Perhaps it’s because my brain is still on holidays and I’m more inclined to laze around, wander up the street, and generally while away my days unproductively than to take art, culture and its consequences — or anything else for that matter — too seriously.
Art is often discussed in reverent tones , we invest in it, create daunting palaces for it. In the scale of reverence, it sits ever so slightly below death and religion. A quick look at my email in-box and you could be forgiven for thinking that art galleries are the new cathedrals, that every artist has an epic backstory, and every show needs to be hyped-up like an Oscar nominee.
But is art itself really all that serious? I hope not — or at least not always.
For a start, I’m not sure that all that seriousness actually helps much. The idea that seriousness is somehow a measure of value and that art needs to be treated seriously all the time is a weird one. Much of the time, people value things that make them laugh, cry, scream, think or inspired — much more than they value the worthy and the serious.
Of course art can be very serious. Certainly the content of art, or the issues that underlie it, or the trail of history and life experience that led to it can be very serious indeed. But art itself and the rituals by which we view, trade and discuss it can be downright daft. Perhaps a good rule of thumb is that art itself should be treated as no more or less serious than the emotions or experiences that it evolves from, communicates and represents.
For those of us who spend a lot of time with artists, it is a relief to realise that most of them aren’t always relentlessly serious. A lot of my favourite artists are very funny people. They invest their work with their sense of humour. All to often it can easily be ruined by the sense of humourless analysis and long-winded explanation. The barrier of superficial seriousness we cloak art in only serves to alienate a lot of artists from their potential audiences.
Ever noticed the hush in an art gallery? Why? Do we mistake art galleries for libraries? You need to be silent in a library so that other people can concentrate on long, wordy passages — if the descriptions are that long and dense in galleries the silence is probably not going to help.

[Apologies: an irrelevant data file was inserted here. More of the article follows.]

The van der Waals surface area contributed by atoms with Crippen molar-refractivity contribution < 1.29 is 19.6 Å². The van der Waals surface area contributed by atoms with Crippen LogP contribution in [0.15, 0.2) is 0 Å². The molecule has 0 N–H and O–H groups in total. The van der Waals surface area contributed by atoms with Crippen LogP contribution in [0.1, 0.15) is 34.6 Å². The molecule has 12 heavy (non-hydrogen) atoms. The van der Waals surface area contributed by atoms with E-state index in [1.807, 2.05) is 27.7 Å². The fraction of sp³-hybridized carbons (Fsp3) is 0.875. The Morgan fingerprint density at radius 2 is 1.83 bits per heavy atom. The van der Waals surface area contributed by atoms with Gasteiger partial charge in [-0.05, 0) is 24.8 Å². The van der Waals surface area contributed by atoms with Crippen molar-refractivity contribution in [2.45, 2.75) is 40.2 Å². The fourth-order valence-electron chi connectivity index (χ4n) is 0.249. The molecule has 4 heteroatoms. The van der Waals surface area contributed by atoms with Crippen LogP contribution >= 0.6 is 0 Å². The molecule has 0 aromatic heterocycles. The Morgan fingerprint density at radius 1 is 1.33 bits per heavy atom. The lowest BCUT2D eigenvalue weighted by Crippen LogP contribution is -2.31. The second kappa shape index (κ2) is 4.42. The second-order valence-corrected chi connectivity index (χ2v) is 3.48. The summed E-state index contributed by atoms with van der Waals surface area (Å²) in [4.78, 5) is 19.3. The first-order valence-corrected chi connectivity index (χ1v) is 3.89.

There’s a place for quiet contemplation in art but it is one of many places. I’d like to think that there’s equally a place for loud conversation, robust debate, and animated piss-taking. Any of these could be at least as effective as monk-like concentration when it comes to engaging with and understanding what’s up on the walls.
Much the same could be said for the performing arts. Shakespeare’s plays benefited a lot from the robust environment in which they were originally presented. The immediate feedback from a loud, loutish and opinionated audience is far more effective in correcting the inevitable weak points in a work than polite silence followed by the occasional scathing review. I’m sure there’s data somewhere that will show that the decline in theatre as a major cultural force directly corresponds with the improving behaviour of its audiences.
Perhaps galleries and theatres large and small could start marketing days when the general public (and not just the select few who are invited to get drunk and animated on opening nights) could feel encouraged to offer up more genuine responses to the work? How about the occasional tumultuous Tuesday or a wild Wednesday down at the NGV?
Or perhaps mad matinees down at the arts centre? What’s the harm as long as no one breaks anything?
Far from alienating artists and their audiences, we may find that it actually starts to connect them. Wouldn’t it be great if everyone felt comfortable and confident enough in Australia’s art and artists to laugh and take the piss.
- Originality? Now there's a novel idea. (1.000)
- Now everyone's a critic, who's a critic now? (1.000)
- forms v. audiences (0.500)
- Creativity needs Creative Destruction (0.500)
- Art v. Sport (or not) (0.500)